For the past 30 years, the majority of American drug education has been propaganda and fear-mongering. Drug Abuse Resistance Education (D.A.R.E.) turns 30 this month, celebrating millions of elementary and middle school students learning the terrors of drug use.
I was 11 years old when a uniformed police officer, gun and all, entered my classroom. In weekly lessons, he taught us about drugs and how to avoid them. He told us that marijuana was an evil gateway drug. If you use it, you will die. If you use crack, heroin, cocaine, LSD, PCP or tobacco, you will die. Your friends will force drugs on you and you must turn them down. Then, you must make new friends.
As a preteen, this so-called education fostered curiosity in me. Like others my age, I wondered why people used drugs if they were so terrible. D.A.R.E. attempted to inspire fear, but instead, I was enticed.
In this, I am not alone.
Studies show that drug use in teens and adults has increased in the last thirty years. There are many factors in this change, but clearly D.A.R.E. is not effective.
Wondering if my memory was tainted by “Mean Girls,” I recently examined the D.A.R.E. website. It features pictures of cute kids and officers, while highlighting the girth of the program. The site includes a brief list of the drugs covered by the curriculum with reductive descriptions riddled with dire warnings. D.A.R.E. continues to omit that many illicit drugs have known medical or psychological benefits and that many people enjoy the effects of drugs with little to no detriment. MDMA, the main chemical in ecstasy, and cannabis, the proper botanical name for marijuana, are prime examples of this.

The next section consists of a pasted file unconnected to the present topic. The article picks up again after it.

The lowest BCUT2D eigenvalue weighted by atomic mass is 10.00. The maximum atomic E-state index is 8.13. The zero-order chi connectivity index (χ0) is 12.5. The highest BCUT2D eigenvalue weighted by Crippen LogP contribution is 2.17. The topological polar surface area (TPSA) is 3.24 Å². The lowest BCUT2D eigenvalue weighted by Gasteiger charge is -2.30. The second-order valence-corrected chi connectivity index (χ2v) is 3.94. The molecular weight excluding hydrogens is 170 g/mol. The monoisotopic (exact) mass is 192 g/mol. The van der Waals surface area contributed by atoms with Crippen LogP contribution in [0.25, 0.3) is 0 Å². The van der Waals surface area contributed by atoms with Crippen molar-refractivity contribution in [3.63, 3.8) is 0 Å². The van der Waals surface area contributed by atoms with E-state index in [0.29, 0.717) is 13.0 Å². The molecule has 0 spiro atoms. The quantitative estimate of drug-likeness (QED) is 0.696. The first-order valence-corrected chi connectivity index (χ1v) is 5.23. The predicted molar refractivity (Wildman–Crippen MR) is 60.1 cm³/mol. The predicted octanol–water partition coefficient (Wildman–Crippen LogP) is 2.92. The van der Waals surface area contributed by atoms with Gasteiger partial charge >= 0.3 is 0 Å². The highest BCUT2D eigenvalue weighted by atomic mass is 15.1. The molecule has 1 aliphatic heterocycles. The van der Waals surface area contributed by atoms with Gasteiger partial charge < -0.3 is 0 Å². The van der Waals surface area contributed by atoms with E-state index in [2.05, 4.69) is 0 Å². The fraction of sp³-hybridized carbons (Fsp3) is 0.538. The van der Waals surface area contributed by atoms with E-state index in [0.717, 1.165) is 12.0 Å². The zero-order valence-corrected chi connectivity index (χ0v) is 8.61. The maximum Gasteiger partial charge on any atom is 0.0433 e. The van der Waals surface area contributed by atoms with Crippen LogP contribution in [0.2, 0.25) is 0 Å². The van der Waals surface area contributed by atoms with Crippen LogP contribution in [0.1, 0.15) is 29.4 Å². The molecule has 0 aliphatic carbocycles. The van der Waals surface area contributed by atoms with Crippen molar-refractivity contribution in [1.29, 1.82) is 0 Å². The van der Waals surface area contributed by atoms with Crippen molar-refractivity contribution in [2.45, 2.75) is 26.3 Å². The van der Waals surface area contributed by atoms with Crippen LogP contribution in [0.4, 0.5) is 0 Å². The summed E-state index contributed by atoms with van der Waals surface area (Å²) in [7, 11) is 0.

Knowing the risks of drug use is imperative, but failing to provide pertinent information is disingenuous and dangerous, especially for preteens and adolescents. Misleading this traditionally rebellious demographic and categorizing drugs as taboo makes them appealing without providing methods to avoid overdose and other possible harm. Creators and educators of D.A.R.E. are fostering physical and civic harm by hindering individuals’ ability to make informed decisions about their bodies.
Some form of drug use has been present in societies since prehistoric times. It will not be eradicated from ours by prohibition or an abstinence-only program. We need to acknowledge drugs as enduring chemicals.
Like all inanimate objects, drugs are neither evil, nor virtuous. While drugs exhibit risks, like owning firearms or driving a car, what makes them dangerous or enjoyable is the individual and their use habits.
Two years ago, Devon Tackels, the founder and former president of VCU’s chapter of Students for Sensible Drug Policy, moved to end abstinence-only drug education and met with Kristen Donovan of The Wellness Resource Center. They recognized education as the most effective defense against harmful behaviors associated with drug use and jointly created Just Say Know.
Since the Spring of 2011, Just Say Know, affectionately nicknamed the “Anti-D.A.R.E.,” has been filling the gaping informational chasm by providing unbiased, factual drug information and debunking popular myths.
Topics from these free monthly seminars, led by a staff member from The Well and a student volunteer, have included prescription stimulants, MDMA, psilocybin, cocaine, alcohol, LSD, nicotine, bath-salts, and synthetic cannabinoids. More topics are planned and, as Just Say Know has grown, the co-founders have presented at academic and advocate conferences.
I have attended many sessions and last spring, Donovan and I led a seminar about cannabis. We spent weeks researching and planning the presentation over cups of caffeinated tea (which is technically a drug).
This amount of preparation is standard for Just Say Know to assure accuracy and avoid bias. With twenty to thirty students, we discussed positive and negative effects of the plant, risk of addiction and harm reduction strategies. We received positive feedback and anonymous clicker surveys revealed an increase in fact-based knowledge.
I am proud to participate in this revolutionary program and cannot praise the work of my colleagues highly enough. We work to spread accurate information because it’s the first step toward safety and bodily sovereignty. Resources like Just Say Know should be available to everyone.
Maybe one day, all educators, police officers and governments officials will respect our ability to make our own choices.